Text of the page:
The March report on the U.S. Consumer Price Index didn’t paint the rosy picture some were expecting. Headline CPI year-over-year was 0.9% versus the expected 1% and core CPI ticked lower to 2.2% for the 12 months ended March, down from 2.3% in February. Despite this March surprise, we believe Treasury Inflation-Protected Securities (TIPS) can weather much more before they underperform nominal Treasuries.
Looking under the hood, the CPI weakness is mostly coming from an adjustment to the strong increase in core goods in January and February. Last month, we wrote that apparel’s surprising 1.6% increase in February was unlikely to be sustainable. In March, apparel was down 1.1%, giving back two-thirds of the gain.
But let’s step back for a minute. Core CPI is still running at 2.2% year-over-year; it was running at 2.4% annualized for the last six months and at 2.6% annualized for the last three. It is not exactly decelerating yet. At PIMCO, we expect core CPI and headline CPI to be running at 2% at the end of 2016 and in the coming years. This is still short of the Fed’s target of 2% in its preferred inflation measure, Personal Consumption Expenditures (PCE), which translates into 2.35% CPI. In February, we wrote that market signals are telling the Fed to run the economy “hot.” The Fed should be more comfortable with stronger inflation numbers than weaker ones, and the decision to pause in March reinforces this view.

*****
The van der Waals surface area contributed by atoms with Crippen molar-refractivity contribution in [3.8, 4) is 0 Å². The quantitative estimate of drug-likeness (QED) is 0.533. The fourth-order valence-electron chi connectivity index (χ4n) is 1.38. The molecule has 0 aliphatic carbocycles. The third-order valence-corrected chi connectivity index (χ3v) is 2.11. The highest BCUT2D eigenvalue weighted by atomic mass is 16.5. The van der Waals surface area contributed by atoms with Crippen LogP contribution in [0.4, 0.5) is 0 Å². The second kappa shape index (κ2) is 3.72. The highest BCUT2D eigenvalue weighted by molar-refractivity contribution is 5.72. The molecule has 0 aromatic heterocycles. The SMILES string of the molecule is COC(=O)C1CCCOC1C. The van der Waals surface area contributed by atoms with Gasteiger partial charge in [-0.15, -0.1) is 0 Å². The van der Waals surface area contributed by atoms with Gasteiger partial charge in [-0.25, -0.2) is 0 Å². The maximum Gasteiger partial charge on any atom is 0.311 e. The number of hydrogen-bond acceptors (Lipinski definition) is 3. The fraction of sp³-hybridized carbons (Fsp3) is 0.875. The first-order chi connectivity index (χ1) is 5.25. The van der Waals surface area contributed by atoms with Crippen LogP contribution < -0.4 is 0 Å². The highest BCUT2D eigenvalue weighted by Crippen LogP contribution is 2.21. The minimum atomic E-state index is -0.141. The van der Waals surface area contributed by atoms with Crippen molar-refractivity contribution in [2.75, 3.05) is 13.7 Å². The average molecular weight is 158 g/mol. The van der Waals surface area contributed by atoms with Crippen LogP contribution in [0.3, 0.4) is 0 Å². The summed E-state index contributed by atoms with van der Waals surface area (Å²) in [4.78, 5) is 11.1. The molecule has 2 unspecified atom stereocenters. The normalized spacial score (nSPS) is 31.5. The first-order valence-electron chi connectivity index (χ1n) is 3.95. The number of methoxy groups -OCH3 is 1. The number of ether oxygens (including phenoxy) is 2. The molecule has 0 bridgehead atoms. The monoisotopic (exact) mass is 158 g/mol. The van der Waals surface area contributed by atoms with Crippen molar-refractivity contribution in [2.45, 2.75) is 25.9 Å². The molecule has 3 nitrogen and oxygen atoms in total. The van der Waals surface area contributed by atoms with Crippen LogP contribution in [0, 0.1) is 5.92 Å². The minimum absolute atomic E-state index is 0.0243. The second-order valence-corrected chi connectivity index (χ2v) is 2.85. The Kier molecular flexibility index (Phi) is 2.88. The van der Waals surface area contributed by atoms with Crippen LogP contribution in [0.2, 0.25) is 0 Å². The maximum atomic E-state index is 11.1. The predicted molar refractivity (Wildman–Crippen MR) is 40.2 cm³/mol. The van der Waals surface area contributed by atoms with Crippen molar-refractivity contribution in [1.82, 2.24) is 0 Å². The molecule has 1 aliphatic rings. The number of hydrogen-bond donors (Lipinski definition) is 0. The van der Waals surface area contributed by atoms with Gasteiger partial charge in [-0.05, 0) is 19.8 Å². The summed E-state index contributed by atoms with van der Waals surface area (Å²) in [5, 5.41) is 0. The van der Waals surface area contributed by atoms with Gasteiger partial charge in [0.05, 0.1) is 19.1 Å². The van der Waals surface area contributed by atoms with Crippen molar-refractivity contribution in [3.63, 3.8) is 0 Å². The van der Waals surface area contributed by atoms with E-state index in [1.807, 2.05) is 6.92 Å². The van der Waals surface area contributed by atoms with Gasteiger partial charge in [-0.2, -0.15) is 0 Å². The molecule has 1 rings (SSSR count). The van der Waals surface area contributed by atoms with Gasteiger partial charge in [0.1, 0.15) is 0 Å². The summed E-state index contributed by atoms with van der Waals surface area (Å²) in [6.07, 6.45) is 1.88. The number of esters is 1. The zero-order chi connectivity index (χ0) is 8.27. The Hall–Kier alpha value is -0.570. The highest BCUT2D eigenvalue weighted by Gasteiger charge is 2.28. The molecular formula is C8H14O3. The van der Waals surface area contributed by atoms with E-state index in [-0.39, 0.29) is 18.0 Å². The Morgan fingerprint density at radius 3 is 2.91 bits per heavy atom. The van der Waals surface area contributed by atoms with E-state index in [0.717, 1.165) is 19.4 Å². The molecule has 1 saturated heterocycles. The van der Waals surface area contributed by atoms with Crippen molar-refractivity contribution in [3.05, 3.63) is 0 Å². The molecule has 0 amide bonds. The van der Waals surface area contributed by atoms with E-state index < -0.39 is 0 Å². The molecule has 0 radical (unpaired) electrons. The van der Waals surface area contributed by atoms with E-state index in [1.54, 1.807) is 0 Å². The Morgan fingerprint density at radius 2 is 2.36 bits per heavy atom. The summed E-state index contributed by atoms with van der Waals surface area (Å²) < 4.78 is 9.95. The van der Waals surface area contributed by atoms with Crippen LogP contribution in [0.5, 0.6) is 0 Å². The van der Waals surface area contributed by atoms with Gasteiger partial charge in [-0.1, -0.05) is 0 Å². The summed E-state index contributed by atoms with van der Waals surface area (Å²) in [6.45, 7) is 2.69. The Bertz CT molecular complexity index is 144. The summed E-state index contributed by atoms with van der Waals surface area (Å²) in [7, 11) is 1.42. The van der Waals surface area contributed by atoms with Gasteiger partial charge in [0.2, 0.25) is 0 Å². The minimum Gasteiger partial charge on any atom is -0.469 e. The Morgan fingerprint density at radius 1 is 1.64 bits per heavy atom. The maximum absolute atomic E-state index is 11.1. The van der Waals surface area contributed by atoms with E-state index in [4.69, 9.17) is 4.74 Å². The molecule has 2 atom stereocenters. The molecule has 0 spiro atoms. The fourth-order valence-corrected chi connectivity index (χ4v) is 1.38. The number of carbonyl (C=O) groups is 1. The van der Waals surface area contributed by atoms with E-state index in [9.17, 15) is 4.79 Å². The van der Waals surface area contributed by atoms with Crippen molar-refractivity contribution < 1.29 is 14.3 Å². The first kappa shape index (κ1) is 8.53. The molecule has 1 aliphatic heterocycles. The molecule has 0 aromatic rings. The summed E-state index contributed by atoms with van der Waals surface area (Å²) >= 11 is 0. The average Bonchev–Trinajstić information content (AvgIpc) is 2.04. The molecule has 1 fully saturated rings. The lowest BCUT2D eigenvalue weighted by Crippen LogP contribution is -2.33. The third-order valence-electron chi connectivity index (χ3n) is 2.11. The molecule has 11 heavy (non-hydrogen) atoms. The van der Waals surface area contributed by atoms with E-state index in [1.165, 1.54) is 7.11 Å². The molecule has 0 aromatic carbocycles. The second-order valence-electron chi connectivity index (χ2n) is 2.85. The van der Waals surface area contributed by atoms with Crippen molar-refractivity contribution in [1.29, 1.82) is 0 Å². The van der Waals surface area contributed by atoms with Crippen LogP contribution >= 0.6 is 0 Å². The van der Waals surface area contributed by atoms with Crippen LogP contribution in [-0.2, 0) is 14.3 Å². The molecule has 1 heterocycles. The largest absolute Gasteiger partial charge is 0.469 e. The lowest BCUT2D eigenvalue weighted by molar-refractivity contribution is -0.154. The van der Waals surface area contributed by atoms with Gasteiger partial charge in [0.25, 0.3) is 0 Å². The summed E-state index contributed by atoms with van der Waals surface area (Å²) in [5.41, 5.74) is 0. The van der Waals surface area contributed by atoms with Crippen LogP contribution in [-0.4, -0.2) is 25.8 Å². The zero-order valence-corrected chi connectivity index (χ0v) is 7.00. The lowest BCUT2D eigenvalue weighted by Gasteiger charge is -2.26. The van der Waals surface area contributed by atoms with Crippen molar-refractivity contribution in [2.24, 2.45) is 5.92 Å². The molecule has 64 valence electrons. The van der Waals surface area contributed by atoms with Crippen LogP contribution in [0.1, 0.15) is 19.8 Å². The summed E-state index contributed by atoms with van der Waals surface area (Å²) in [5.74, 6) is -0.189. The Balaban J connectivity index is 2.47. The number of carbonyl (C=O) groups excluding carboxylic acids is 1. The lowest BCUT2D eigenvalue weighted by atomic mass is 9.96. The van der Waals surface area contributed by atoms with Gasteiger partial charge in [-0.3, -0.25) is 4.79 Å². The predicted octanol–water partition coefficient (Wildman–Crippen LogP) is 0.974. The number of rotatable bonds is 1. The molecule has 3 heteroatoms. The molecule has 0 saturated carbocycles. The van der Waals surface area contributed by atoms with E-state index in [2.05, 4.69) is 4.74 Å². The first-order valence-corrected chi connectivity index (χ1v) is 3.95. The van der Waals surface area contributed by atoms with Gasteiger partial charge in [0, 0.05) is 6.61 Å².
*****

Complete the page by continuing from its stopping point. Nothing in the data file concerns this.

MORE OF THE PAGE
What are the implications for portfolios? Well, valuations matter. The two-year inflation breakevens priced by April 2018 TIPS show TIPS outperforming nominals if inflation is above 1.42%. At these numbers, after extracting the risk from the volatile energy component the TIPS would still offer positive returns if core inflation is above 1.25%. – a whopping 95 basis points (bps) lower than current core inflation and 75 bps below our best case. TIPS are priced to weather a lot more bad news.
One concern investors express with TIPS has been the 10-year real yields now close to 0%. We’ve argued that low real yields are embodied in every asset class and are not specific to TIPS. We see these real yields as attractive compared with the negative real yields in most of the developed world, and they are consistent with PIMCO’s New Neutral thesis.